With the bases loaded and two outs, Scutaro lined his single to left-center that Holliday misplayed to the delight of Giants fans, putting Carpenter and the Cardinals into a 5-1 hole.
"He's a clutch hitter, he always has been, I know that since he's been over here," Carpenter said. "He's not going to miss those opportunities."
Vogelsong made the lead hold up by becoming the first Giants starter to make it through six innings this postseason. He allowed four hits and one run for his first career postseason win.
These teams have a history of contentious meetings in the NLCS from Jeffrey Leonard's one-flap down home run trot in 1987 that riled up the Cardinals to a benches-clearing dustup 10 years ago when St. Louis reliever Mike Crudale buzzed Kenny Lofton after he showboated on a home run.
San Francisco answered with the bats this time as Pagan led off the bottom of the first with a homer — matching his feat from Game 4 of the division series against Cincinnati. The Giants had been outscored 20-6 and never led in two home losses to the Reds and the Game 1 defeat to the Cardinals.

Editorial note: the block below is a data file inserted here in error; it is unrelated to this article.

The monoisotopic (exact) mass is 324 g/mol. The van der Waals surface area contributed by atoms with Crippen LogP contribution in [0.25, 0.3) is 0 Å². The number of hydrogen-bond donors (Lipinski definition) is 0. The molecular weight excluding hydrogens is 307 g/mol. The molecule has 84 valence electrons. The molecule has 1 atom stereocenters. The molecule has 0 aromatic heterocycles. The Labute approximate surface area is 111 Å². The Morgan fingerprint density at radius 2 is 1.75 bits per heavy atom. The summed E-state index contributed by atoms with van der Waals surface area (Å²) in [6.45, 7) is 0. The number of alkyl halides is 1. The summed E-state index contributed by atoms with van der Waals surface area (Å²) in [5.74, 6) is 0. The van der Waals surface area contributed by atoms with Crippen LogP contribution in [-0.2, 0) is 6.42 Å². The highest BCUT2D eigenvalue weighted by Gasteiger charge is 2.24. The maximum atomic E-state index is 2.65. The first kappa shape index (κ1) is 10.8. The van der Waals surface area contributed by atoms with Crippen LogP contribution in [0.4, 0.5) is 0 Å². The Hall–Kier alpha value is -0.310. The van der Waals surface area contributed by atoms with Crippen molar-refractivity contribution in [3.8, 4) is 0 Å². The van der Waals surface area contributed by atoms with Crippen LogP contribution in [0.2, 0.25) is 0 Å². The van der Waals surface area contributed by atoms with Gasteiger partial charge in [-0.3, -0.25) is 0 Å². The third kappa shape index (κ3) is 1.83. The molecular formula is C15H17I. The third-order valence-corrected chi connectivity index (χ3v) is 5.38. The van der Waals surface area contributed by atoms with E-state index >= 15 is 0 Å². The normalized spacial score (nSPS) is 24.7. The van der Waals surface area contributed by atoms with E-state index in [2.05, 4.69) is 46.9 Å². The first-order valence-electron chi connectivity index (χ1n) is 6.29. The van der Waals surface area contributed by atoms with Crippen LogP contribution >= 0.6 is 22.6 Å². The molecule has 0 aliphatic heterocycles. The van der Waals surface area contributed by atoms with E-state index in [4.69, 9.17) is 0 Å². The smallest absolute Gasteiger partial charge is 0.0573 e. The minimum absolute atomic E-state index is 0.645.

Pagan's shot came soon after Scutaro was wiped out.
"We felt for him," Pagan said. "We felt a little bit of anger. I haven't seen the replay, so I can't judge if it was dirty or not. Any time you see a teammate fall down like that, you really feel for him."
The Cardinals tied it in the second inning when Pete Kozma drew a two-out walk and scored on Carpenter's RBI double, his third hit already this postseason.
But Carpenter, making his fifth appearance in 2012 after complicated surgery to remove a rib and two neck muscles, wasn't nearly as sharp on the mound or in the field. He allowed five runs — two earned — and six hits in four innings, failing to add to his 10 career postseason wins.